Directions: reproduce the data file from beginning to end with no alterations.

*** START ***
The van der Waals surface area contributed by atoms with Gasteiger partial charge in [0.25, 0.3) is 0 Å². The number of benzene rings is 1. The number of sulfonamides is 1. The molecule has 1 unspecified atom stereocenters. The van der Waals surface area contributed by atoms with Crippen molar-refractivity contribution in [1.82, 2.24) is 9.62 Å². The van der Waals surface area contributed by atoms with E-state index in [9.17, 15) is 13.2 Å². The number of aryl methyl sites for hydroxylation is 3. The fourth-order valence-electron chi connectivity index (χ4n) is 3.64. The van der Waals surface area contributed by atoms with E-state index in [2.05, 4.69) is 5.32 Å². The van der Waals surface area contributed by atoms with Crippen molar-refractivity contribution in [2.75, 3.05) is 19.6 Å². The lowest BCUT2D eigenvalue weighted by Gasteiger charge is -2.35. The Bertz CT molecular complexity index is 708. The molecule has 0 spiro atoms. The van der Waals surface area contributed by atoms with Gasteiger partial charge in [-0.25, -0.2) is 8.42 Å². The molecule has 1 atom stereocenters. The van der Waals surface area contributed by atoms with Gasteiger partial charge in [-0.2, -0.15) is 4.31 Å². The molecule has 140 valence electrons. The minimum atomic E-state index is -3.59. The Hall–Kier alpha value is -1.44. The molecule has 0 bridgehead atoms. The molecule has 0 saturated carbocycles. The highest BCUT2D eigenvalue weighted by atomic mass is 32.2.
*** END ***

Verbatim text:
The van der Waals surface area contributed by atoms with Gasteiger partial charge in [0.25, 0.3) is 0 Å². The number of benzene rings is 1. The number of sulfonamides is 1. The molecule has 1 unspecified atom stereocenters. The van der Waals surface area contributed by atoms with Crippen molar-refractivity contribution in [1.82, 2.24) is 9.62 Å². The van der Waals surface area contributed by atoms with E-state index in [9.17, 15) is 13.2 Å². The number of aryl methyl sites for hydroxylation is 3. The fourth-order valence-electron chi connectivity index (χ4n) is 3.64. The van der Waals surface area contributed by atoms with E-state index in [2.05, 4.69) is 5.32 Å². The van der Waals surface area contributed by atoms with Crippen molar-refractivity contribution in [2.75, 3.05) is 19.6 Å². The lowest BCUT2D eigenvalue weighted by Gasteiger charge is -2.35. The Bertz CT molecular complexity index is 708. The molecule has 0 spiro atoms. The van der Waals surface area contributed by atoms with Gasteiger partial charge in [-0.25, -0.2) is 8.42 Å². The molecule has 1 atom stereocenters. The van der Waals surface area contributed by atoms with Gasteiger partial charge in [-0.2, -0.15) is 4.31 Å². The molecule has 140 valence electrons. The minimum atomic E-state index is -3.59. The Hall–Kier alpha value is -1.44. The molecule has 0 bridgehead atoms. The molecule has 0 saturated carbocycles. The highest BCUT2D eigenvalue weighted by atomic mass is 32.2.